Happy 200th, “Pride and Prejudice”!

Today marks the 200th anniversary of the publication of Pride & Prejudice.

The trivia surrounding the book is vast and entertaining — my favorite, perhaps, is the account of a 40 year old Polish orangutan who is a Pride & Prejudice devotee. And the adaptations are legion — from the amusing “Bridget Jones’s Diary” to the delightful 1995 BBC miniseries to the (in my opinion) execrable 2005 Keira Knightley vehicle to the hideously inaccurate,but nonetheless charming, Laurence Olivier/Greer Garson movie.

Likewise, feminists have sought to appropriate the book, either because of its heroine’s supposed “oppositional relation to power”  or as a cautionary tale. Reams have been written about Pride & Prejudice‘s “significance,” the unjust underrating of Jane Austen as a literary figure, and the like.

But I have never been able to put Pride & Prejudice into any sort of intellectual construct.  Perhaps that’s because I fell in love with it before loving Austen was cool — around 1979, when I read it in the fall of my seventh-grade year. I was entranced by the elegance of the language; by the characters (who doesn’t know a Mr Wickham or Mr Collins?!); by the wit, spirit, and intelligence of the heroine; and (yes, I admit it!) by the love story — which is distinguished by the fact that Elizabeth Bennett and Fitzwilliam Darcy actually earn their happy ending by transcending major character flaws for each other.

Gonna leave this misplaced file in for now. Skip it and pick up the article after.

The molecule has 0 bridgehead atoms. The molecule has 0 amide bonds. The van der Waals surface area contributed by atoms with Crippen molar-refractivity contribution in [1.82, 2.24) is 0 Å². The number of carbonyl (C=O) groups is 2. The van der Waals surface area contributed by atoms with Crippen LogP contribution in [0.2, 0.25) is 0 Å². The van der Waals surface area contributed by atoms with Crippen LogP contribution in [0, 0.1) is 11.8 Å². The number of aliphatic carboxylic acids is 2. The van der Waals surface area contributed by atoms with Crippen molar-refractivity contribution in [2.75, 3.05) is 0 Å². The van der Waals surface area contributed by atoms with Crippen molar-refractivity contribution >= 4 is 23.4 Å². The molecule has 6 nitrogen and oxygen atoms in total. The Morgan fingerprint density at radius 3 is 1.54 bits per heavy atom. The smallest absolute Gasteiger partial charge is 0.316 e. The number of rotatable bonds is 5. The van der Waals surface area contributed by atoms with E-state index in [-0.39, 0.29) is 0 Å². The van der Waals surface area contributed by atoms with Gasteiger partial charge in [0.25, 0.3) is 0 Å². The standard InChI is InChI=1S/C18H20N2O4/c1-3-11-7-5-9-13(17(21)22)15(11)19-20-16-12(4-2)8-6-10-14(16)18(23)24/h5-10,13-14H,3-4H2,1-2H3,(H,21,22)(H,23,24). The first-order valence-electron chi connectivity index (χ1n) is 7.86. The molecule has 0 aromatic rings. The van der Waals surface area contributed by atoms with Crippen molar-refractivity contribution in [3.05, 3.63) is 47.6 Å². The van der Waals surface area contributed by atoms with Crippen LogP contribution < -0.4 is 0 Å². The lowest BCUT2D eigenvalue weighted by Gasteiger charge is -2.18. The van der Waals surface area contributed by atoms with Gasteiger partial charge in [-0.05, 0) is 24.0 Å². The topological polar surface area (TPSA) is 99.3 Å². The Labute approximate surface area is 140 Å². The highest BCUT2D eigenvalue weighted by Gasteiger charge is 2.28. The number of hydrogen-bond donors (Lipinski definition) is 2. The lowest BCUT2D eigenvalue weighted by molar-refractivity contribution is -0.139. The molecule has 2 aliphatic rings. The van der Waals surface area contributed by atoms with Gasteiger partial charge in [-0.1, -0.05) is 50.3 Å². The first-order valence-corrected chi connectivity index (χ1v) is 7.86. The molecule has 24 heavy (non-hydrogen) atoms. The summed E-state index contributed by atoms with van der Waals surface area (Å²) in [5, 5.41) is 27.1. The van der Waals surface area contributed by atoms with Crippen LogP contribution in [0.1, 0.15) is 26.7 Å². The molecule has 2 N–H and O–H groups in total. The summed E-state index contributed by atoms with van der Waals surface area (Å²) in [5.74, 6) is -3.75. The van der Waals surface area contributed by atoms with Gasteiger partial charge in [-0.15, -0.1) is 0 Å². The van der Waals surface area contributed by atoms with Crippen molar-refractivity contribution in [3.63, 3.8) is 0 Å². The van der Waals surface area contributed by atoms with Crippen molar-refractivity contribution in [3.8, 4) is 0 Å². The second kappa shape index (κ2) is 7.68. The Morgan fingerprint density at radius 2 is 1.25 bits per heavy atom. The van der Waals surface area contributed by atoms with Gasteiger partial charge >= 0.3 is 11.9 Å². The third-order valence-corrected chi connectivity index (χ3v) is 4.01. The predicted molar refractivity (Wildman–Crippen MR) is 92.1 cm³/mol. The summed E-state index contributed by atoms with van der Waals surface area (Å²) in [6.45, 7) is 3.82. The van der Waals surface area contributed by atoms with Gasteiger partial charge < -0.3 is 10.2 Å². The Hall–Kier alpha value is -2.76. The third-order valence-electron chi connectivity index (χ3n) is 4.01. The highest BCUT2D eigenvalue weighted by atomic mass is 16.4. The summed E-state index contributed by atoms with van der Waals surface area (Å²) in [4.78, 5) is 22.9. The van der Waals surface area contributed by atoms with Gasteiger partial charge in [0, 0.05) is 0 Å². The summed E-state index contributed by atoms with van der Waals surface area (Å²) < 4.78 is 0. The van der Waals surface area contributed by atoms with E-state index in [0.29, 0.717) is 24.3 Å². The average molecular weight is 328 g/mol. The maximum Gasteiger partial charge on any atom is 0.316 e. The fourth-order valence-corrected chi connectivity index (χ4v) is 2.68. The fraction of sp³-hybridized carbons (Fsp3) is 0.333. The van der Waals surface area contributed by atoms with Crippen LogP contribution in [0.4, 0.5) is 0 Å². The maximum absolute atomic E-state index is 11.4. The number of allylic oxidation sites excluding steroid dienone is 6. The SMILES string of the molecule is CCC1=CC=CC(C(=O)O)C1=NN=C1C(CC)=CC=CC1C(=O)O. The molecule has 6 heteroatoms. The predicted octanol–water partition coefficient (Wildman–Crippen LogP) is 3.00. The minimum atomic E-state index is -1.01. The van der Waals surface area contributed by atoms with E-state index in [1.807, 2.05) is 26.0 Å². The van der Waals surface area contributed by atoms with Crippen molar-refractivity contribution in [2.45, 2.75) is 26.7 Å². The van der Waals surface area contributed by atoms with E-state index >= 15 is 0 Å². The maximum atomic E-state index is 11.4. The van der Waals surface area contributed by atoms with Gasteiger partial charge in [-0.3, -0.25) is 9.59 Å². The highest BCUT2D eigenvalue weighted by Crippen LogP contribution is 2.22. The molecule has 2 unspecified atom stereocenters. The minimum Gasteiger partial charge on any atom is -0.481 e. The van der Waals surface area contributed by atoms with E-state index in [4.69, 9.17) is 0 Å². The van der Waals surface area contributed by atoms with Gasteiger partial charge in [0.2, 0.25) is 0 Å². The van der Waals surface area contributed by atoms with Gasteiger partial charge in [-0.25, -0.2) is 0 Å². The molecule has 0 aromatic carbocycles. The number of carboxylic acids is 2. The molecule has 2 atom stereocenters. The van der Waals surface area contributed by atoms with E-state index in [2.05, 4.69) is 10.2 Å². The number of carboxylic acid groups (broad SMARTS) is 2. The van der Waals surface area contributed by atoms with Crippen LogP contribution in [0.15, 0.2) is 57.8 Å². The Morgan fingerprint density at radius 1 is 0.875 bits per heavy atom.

These days, it’s obvious I’m hardly alone in my affection for the Austen oeuvre. The question is why. I suspect that it has something to do with the modern state of intersex relations — that despite the significant and manifold disadvantages women confronted in Regency England, modern women nevertheless yearn for a social system in which some rules govern the behavior of men, women and the relationships between them. (For more on this — and the lessons modern ladies could extract from Austen’s heroines, do read Elizabeth Kantor’s absolutely wonderful The Jane Austen Guide to Happily Ever After.)

But maybe there’s more to it than that.  To what do you attribute the reawakening of interest in Pride & Prejudice and the rest of Austen’s work?

  1. Crow

    Many fine reasons have been pointed out already on this thread. 

    The worlds she creates are indeed beautiful–but more than just physically beautiful or set in idyllic countrysides; Austen’s work is unsparing in its character critiques, but the arc of her characters is always morally beautiful. She sets them in motion in a universe that has meaning, and has a profound moral order pervading it.

    When her characters are quick to judge, sarcastic and dismissive, or foolhardy, selfish, or narrow-minded, we see the consequences play out in their relationships. Just so, we also see their redemption, and we see that their good decisions lead to happiness.

  2. mesquito

    I’m something of a philistine, but what I love about the Austen novels is their soothing, pre-teevee, pre-radio, pre-telegraphy pace.